HealthLawProf Blog

Editor: Katharine Van Tassel
Akron Univ. School of Law

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Thursday, November 20, 2008

Health Insurance Companies See Writing on Wall

Robert Pear of The New York Times continues a story demonstrating health insurance companies apparerent new acceptance of future health care reform.  He writes,

The health insurance industry said Wednesday that it would support a health care overhaul requiring insurers to accept all customers, regardless of illness or disability. But in return, the industry said, Congress should require all Americans to have coverage.

The proposals, put forward by the insurers’ two main trade associations, have the potential to reshape and advance the debate over universal health insurance just as President-elect Barack Obama prepares to take office.  In separate actions, the two trade groups, America’s Health Insurance Plans and the Blue Cross and Blue Shield Association, announced their support for guaranteed coverage for people with pre-existing medical conditions, in conjunction with an enforceable mandate for individual coverage.  In the absence of such a mandate, insurers said, many people will wait until they become sick before they buy insurance. . .

The new position taken by the insurance industry — the industry that helped sink President Bill Clinton’s plan for universal health coverage in 1994 — could ease the way for passage of such legislation.  But the industry’s position differs from that of Mr. Obama in one significant respect. Insurers want the government to require everyone to have and maintain insurance. By contrast, Mr. Obama would, at least initially, apply the requirement only to children.  . . .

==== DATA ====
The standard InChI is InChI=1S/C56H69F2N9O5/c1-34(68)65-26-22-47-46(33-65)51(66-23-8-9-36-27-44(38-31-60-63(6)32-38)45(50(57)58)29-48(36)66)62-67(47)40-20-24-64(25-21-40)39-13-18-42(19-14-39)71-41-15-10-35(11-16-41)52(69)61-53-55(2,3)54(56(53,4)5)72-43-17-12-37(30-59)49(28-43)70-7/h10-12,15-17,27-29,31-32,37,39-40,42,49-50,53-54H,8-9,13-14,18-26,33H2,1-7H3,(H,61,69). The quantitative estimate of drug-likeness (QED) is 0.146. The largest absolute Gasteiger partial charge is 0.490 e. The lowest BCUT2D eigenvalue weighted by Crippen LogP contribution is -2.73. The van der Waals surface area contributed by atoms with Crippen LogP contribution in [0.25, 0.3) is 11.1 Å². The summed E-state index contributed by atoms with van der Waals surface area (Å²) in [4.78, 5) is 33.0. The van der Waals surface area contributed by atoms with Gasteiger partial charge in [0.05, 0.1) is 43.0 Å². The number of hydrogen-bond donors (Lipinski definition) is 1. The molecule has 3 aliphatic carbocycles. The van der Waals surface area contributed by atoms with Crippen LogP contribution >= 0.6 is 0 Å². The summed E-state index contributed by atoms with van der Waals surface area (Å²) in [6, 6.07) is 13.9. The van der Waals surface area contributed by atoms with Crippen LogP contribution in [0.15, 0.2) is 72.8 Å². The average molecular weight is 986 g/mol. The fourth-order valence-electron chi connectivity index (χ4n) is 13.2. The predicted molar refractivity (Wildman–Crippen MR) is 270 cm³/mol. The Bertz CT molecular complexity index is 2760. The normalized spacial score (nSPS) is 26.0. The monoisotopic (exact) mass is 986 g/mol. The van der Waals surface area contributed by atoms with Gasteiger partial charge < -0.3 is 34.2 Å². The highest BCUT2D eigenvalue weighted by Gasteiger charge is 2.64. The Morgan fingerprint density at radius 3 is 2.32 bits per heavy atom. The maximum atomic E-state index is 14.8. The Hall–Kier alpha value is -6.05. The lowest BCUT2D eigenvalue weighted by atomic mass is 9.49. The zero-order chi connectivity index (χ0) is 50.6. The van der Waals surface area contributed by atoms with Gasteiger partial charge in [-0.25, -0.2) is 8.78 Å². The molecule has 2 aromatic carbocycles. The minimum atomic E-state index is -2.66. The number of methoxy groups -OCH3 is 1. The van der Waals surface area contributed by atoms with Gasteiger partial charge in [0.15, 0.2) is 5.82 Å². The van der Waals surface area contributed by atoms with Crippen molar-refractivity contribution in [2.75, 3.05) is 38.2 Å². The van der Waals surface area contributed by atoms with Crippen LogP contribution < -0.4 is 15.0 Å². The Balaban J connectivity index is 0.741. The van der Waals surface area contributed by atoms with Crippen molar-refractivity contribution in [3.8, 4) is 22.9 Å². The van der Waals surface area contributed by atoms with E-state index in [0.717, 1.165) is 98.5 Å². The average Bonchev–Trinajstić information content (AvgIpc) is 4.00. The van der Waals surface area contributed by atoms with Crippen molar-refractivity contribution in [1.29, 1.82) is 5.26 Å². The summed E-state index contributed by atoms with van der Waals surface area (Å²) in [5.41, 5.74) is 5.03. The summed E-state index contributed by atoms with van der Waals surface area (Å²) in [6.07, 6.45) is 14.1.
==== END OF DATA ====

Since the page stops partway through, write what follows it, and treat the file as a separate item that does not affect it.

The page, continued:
Asked on Wednesday for reaction to the insurance industry’s proposals, Tommy Vietor, a spokesman for the Obama transition team, said, “We are declining comment.” Mr. Vietor cited Mr. Obama’s view that “we have only one president at a time.” . . .

Donald G. Hamm Jr., president of Assurant Health, explained why the industry thought an individual mandate must be coupled with any ban on such underwriting practices.  “In the individual market, people can choose whether or not to apply for coverage,” Mr. Hamm said in an interview. “If they know they can obtain coverage at any time, many will wait until they get sick to apply for it. That increases the price for everyone.”  Insurers say that is just what happened in several states that prohibited insurers from turning down applicants on the basis of their health status. . . .

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